The recent events around both the INM data breach and the Facebook, Cambridge Analytica debacle have distinct elements in common — poor data handling.
In the former case, back-up tapes were removed from an organisation and in the latter, data was passed beyond the control of the data controller and used for purposes beyond their original scope of collection.
While the former case has far more serious implications, as the work of investigative journalists and their sources may potentially be at risk, the latter is also worrying, as we have now learned that almost 45,000 Irish citizens’ data could have been accessed.
“Data controllers must ensure that even if a service provider is GDPR compliant, it is also within a permissible jurisdiction”
Each case highlights a critical element of data protection that will be under even more scrutiny come 25 May, and the GDPR deadline. The data controller, the organisation that has overall responsibility for personally identifiable data collected, is responsible for the entire lifecycle of the data collected, from informing the data subjects as to what they are collecting and why, through its storage, categorisation, usage, and ultimately disposal.
That means if a data controller has an arrangement with a third party for off-site back-up storage, the controller has an obligation to ensure that provider meets all requirements of regulations to which the controller is subject — especially as regards jurisdiction. That means that data controllers must ensure that even if a service provider is GDPR compliant, it is also within a permissible jurisdiction.
The Isle of Man, where INM data is thought to have been ‘interrogated’, is an oddity in this regard. Though regarded as a “safe destination”, the Isle of Man is not part of the EU, nor is it an associate member of the Union, and lies outside the European Economic Area (EEA). However, along with Andorra, Argentina, the Faroe Islands, Guernsey, Israel, Jersey, New Zealand, Switzerland and Uruguay, the Isle of Man is designated as a safe destination for data.
Its own Information Commissioner has extensive information on GDPR and how it applies to companies there, especially in the context of dealing with EU organisations, but even so, any Irish organisation should be cautious and ensure that all obligations are met for operations, before any transfer of data is undertaken.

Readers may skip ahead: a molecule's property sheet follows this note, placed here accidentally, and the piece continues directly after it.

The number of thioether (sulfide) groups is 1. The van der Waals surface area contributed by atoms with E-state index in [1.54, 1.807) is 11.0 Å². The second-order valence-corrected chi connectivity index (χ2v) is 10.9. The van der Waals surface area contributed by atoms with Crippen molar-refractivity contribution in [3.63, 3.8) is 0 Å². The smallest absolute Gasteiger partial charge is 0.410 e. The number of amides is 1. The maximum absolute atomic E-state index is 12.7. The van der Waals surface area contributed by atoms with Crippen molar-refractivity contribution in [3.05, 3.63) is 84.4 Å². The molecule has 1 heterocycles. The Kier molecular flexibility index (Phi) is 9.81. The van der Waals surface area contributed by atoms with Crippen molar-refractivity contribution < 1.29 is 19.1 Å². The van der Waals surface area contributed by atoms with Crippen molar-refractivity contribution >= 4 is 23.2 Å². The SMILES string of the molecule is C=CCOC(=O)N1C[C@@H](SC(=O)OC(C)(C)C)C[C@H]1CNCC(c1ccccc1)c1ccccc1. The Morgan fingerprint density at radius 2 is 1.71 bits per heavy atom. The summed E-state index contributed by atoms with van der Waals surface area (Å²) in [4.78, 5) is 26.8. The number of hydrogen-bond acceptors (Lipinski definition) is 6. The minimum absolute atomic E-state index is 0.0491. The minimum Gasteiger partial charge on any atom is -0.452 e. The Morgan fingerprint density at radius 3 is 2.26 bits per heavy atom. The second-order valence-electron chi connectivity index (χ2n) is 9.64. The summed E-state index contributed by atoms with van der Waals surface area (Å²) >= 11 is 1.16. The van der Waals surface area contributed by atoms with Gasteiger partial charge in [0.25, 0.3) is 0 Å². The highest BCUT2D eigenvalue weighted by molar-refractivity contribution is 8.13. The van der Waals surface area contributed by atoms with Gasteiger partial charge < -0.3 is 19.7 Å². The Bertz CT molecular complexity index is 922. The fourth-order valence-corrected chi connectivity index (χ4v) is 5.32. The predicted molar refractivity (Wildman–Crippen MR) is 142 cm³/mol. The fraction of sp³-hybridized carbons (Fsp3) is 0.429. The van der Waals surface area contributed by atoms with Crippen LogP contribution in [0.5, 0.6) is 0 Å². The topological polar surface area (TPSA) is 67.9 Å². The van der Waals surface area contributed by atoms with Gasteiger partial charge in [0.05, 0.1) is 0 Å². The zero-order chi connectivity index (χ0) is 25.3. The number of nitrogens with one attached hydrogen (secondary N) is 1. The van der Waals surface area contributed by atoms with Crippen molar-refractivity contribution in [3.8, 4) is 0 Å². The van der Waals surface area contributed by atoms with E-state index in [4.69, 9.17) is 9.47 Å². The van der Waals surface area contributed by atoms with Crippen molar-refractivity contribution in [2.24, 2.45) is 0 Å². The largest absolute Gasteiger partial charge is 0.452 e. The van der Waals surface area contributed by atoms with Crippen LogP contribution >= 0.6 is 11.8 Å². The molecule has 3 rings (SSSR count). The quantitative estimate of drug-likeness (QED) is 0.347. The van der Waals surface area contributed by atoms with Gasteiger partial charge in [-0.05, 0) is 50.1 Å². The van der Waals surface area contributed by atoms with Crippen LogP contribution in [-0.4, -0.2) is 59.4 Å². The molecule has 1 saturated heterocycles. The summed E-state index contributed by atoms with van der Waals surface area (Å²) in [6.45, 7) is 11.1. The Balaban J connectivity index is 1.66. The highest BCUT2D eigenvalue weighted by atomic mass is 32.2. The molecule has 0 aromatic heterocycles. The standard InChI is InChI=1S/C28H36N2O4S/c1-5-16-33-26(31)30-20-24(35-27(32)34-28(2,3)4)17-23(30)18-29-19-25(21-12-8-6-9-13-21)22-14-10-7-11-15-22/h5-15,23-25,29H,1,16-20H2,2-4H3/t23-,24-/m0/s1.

In the case of the Facebook and Cambridge Analytica debacle, the consequences for individuals might be less, but the implications for our general use of social media are significant. If users think their data will not be safe with a company, they may be unwilling to provide it, or may actually withdraw entirely from such platforms. This would have significant knock-on effects for advertisers, sponsors and commercial users of the platforms as users either effectively clam up or just leave.
When the EU had got an overall shape and direction for the GDPR, it began to speak of its ambitions for the regulations to become a standard for data protection around the world.
That has been echoed by our own Data Protection Commissioner, Helen Dixon, who has said that companies that distinguish their products and services by data privacy standards will start to win.
It has been suggested that if Facebook was to adopt GDPR standards, not only for EU citizen data, but for all users, it would go some way toward restoring faith in its services.
However, Reuters has reported that while CEO Zuckerberg has recognised the value of GDPR ‘in spirit’, he has stopped short of a commitment to roll it out globally.
This kind of equivocation has done nothing to reassure those who have questioned social media platforms and their ability to protect users, and ensure that data is safe.
As more focus comes on data rights, protections and user rights, it has become clear that many data controllers, from social media platforms to media organisations, and even government agencies, have been lax both in terms of data management, but also data usage. Usage scope in particular has been a key issue at the heart of objections to the Public Services Card (PSC) here. Scope creep and data sharing between agencies without explicit user awareness or consent has been highlighted by many campaigners and commentators as indicators for concern — and rightly so.
However, if good practice and compliance with regulation are observed, then the vast majority of these issues can be addressed and dealt with.
It is where ulterior motives, or taking advantage of loop holes for gain, come into the picture that rights and obligations seem to become secondary to profit and power.
That said, a look this very morning at the number of GDPR events still scheduled before the deadline shows that compliance, especially among smaller (thought not necessarily small) organisations remains disgracefully low.
While we will, in the May edition of TechPro, be addressing GDPR, it will be to explore, post compliance, if there is truth to the assertion, as DPC Dixon has said, that those organisations who distinguish themselves by their data privacy and protection standards will win. Or will it be a target for hackers and hacktivists to test?
Time will tell.